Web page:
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Attention Deficit Hyperactivity Disorder

Attention Deficit/Hyperactivity Disorder (ADHD) is a common behavioral disorder. The acronym of ADHD is normally used whether or not hyperactivity is present. Symptoms of ADHD are often mistaken for stress or another mental health issue. Many adults live with ADHD unaware of it as over the years they have learned to cope with its symptoms.

ADHD symptoms can be different for each person. Individuals may experience more difficulties with impulsiveness while others may find it nearly impossible to focus their attention for sustained periods. ADHD is broken down into three subtypes: inattentive, hyperactive-impulsive, or a combination of both.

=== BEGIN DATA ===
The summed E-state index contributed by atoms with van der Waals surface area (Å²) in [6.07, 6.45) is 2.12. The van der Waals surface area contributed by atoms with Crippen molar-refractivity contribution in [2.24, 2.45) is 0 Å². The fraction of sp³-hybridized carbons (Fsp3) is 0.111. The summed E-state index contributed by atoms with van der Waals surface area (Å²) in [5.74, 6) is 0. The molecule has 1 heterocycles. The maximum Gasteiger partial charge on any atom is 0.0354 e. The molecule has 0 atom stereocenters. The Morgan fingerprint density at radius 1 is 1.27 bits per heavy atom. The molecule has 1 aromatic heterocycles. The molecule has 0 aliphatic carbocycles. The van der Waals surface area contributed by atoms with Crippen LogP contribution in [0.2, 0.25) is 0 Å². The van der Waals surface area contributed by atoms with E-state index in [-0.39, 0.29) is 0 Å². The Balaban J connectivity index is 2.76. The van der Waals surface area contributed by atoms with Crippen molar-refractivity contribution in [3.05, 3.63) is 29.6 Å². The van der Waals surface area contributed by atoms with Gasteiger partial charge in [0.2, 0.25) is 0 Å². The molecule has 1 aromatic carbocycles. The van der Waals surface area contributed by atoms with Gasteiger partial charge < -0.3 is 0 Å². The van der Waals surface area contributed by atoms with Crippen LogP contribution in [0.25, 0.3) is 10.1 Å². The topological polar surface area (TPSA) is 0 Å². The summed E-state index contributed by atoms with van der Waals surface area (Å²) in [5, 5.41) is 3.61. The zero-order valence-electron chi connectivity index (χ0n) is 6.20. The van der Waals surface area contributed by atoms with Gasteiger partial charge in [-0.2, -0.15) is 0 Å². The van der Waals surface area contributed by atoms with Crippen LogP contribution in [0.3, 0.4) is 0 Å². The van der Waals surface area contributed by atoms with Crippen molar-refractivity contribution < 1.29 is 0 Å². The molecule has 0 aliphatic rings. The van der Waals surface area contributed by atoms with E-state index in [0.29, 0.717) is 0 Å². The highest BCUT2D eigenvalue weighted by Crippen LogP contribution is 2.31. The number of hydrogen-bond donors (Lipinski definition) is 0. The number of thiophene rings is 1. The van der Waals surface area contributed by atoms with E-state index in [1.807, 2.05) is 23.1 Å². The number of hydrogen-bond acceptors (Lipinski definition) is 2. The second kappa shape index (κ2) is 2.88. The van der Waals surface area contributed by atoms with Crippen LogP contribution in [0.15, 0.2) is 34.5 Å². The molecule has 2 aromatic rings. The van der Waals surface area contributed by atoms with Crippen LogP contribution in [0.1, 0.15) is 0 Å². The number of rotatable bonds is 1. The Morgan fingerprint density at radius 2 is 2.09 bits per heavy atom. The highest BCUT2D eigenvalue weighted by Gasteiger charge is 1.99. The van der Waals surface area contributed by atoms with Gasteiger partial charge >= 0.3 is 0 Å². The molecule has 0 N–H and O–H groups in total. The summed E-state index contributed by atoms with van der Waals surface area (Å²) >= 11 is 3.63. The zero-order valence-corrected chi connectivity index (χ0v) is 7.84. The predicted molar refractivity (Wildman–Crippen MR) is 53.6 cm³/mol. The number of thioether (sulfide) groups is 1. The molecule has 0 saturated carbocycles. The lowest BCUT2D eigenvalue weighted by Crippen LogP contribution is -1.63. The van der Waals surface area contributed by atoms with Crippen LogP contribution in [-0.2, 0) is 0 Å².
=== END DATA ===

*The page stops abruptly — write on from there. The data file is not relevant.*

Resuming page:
Inattentive symptoms include:

  • Inability to pay attention to details or a tendency to make careless errors
  • Difficulty with sustained attention in tasks
  • Problems listening
  • Difficulty following instructions
  • Problems with organization
  • Avoidance or dislike of tasks that require sustained mental effort
  • Tendency to lose things
  • Distractibility
  • Forgetfulness in daily activities


Hyperactive-impulsive symptoms include:

  • Fidgeting or squirming
  • Difficulty remaining stationary
  • Excessive running or climbing
  • Difficulties with being quietly
  • Always seeming to be "on the go"
  • Excessive talking
  • Blurting out or interrupting
  • Difficulties with waiting
  • Problems with interrupting or intruding

Combined type involves a combination of inattentive and hyperactive-impulsive symptoms. ADHD combined type is the most common.

If you have a diagnosed history of ADD, or are concerned that you might be experiencing symptoms of ADD, Student Counseling Services and other campus offices such as Disability Concerns are here to help.


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2017-01-27T09:35:55.319-06:00 2017